Association for Behavior Analysis International

The Association for Behavior Analysis International® (ABAI) is a nonprofit membership organization with the mission to contribute to the well-being of society by developing, enhancing, and supporting the growth and vitality of the science of behavior analysis through research, education, and practice.


35th Annual Convention; Phoenix, AZ; 2009

Event Details

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Symposium #16
CE Offered: BACB
Video Modeling: Prerequisites, Successes and Future Directions
Saturday, May 23, 2009
1:00 PM–2:20 PM
North 120 BC
Area: AUT/DDA; Domain: Applied Behavior Analysis
Chair: Rebecca P. F. MacDonald (The New England Center for Children)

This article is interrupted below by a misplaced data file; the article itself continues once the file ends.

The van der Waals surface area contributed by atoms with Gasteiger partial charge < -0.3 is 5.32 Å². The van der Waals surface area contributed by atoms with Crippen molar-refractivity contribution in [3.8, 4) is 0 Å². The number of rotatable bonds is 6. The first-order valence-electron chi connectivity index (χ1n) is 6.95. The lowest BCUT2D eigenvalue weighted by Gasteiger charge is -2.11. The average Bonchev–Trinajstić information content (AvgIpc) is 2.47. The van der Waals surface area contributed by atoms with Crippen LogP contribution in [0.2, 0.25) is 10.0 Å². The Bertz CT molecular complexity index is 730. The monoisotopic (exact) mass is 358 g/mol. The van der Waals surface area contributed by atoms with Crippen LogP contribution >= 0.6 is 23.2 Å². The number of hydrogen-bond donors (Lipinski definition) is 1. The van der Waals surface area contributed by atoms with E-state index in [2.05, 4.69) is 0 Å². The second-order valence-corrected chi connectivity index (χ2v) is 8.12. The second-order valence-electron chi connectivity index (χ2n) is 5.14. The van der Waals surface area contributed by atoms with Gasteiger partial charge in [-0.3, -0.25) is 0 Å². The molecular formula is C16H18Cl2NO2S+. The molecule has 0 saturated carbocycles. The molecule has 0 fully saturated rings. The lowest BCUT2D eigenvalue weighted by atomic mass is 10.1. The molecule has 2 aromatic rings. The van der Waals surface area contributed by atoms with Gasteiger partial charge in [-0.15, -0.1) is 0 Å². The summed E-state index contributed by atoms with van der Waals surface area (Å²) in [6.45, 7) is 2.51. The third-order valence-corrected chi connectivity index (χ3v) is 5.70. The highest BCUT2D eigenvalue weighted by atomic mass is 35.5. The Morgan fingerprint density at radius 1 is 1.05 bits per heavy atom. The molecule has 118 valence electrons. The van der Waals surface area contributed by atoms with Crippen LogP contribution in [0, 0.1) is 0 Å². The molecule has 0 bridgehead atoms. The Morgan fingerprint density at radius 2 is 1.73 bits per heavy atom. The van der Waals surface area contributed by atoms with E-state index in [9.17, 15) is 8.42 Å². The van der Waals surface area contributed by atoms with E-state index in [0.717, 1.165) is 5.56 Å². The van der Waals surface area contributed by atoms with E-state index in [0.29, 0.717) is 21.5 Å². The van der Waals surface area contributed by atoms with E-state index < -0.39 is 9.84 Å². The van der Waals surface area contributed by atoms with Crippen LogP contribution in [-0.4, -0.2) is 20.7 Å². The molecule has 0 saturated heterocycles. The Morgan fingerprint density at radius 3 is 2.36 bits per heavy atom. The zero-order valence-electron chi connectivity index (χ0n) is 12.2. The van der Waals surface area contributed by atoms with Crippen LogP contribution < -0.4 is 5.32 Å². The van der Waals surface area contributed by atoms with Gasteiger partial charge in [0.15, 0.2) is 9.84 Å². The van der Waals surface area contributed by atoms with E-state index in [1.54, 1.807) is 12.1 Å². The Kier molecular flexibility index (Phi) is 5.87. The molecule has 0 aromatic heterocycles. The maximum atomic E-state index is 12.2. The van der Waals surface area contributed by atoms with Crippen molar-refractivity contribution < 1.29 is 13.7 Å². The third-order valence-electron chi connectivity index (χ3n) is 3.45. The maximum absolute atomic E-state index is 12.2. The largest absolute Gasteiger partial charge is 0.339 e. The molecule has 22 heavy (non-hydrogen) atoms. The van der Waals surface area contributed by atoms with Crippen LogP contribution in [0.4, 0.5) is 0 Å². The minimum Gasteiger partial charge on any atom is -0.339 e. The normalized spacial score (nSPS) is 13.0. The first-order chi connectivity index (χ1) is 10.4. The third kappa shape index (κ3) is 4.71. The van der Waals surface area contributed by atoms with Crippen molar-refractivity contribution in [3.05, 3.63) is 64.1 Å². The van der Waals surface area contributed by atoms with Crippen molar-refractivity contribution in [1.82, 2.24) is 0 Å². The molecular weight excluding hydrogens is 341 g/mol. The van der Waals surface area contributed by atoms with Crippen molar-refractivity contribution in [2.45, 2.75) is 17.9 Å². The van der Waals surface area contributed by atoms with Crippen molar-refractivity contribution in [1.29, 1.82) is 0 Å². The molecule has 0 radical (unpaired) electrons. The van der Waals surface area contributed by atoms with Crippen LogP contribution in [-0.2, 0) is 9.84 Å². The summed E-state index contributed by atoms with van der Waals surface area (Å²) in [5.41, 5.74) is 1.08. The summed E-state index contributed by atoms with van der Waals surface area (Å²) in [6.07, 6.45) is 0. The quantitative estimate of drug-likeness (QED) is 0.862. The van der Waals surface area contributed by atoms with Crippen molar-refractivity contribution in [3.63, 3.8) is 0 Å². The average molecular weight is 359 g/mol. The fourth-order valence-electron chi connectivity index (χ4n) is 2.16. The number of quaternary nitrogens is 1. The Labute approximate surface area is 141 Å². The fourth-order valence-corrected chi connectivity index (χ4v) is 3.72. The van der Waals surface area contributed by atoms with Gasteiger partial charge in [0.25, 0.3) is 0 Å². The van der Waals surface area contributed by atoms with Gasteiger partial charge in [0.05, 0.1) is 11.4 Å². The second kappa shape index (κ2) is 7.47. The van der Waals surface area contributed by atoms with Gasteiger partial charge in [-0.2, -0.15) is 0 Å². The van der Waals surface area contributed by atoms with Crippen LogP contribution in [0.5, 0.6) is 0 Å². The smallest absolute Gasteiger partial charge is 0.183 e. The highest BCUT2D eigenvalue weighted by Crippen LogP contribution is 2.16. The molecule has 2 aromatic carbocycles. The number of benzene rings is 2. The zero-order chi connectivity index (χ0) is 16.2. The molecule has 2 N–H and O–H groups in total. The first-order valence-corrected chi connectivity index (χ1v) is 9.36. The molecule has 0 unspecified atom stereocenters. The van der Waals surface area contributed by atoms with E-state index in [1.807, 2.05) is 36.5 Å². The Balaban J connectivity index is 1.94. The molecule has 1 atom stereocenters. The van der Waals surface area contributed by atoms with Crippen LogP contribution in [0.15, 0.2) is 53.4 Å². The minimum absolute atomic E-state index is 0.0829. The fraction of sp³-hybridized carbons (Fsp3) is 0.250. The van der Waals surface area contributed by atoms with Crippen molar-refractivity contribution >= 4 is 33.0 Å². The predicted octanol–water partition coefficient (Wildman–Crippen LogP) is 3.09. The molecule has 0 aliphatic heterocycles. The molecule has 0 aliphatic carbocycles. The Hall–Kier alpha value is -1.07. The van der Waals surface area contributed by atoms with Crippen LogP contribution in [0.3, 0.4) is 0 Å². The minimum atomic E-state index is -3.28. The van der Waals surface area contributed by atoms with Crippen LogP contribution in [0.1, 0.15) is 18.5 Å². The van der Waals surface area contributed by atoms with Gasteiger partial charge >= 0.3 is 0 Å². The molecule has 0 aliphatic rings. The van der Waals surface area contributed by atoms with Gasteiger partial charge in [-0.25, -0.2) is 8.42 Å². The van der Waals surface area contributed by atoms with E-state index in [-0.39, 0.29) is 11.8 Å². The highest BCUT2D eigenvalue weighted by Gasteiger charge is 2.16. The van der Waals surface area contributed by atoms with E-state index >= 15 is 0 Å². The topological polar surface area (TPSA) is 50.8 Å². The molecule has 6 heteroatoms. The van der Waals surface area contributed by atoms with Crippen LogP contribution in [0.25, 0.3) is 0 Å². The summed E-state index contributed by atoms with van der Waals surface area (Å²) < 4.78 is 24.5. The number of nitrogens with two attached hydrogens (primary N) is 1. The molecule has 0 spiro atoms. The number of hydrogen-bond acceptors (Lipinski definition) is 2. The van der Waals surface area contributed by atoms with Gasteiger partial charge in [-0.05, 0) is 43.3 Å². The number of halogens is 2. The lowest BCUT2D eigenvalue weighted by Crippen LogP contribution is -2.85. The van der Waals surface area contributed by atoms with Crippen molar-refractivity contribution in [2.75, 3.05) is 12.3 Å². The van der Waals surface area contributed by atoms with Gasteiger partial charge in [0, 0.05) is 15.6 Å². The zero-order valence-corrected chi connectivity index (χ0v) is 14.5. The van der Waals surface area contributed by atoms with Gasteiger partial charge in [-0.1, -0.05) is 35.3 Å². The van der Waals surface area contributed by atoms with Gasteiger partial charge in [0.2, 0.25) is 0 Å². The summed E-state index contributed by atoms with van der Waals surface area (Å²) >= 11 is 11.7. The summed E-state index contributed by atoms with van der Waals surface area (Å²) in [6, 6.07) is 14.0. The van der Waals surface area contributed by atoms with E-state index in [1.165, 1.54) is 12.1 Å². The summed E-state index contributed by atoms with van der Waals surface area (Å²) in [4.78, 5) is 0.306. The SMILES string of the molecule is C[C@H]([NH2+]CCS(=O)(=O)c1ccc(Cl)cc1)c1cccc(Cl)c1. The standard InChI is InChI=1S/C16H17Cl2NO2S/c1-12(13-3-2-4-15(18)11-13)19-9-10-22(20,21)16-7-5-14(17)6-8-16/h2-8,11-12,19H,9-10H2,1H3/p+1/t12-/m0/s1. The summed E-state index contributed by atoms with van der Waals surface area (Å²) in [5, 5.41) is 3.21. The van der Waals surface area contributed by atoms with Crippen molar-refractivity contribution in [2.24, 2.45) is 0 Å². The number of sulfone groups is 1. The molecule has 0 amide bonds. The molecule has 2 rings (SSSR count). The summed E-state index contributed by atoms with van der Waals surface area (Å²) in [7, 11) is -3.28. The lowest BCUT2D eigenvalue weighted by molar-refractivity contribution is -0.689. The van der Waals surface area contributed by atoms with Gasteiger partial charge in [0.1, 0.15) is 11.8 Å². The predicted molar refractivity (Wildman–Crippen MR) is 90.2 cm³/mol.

Abstract: Video modeling has been demonstrated to be an effective procedure to teach a variety of skills to individuals with autism. In this session we will describe studies demonstrating the use of video modeling to teach social interactions and daily living skills. With the wide spread use of to video modeling as part of behavioral programming, we have found that some children have difficulty learning using video instruction. We will present a pre-assessment battery of skills that begins to assess the prerequisites necessary for learning using video instruction. In addition, we will present data showing that remediation of these skill deficits can have an impact on acquisition of behavioral chains using video modeling. We will review the parameters of video construction and point of view as is relates to learning. We will review the advantages of this teaching procedure and the technical issues encountered when implementing the procedures. We will also discuss the implications for this technology as an easy and effective strategy for educators and parents to use to teach play and other skills.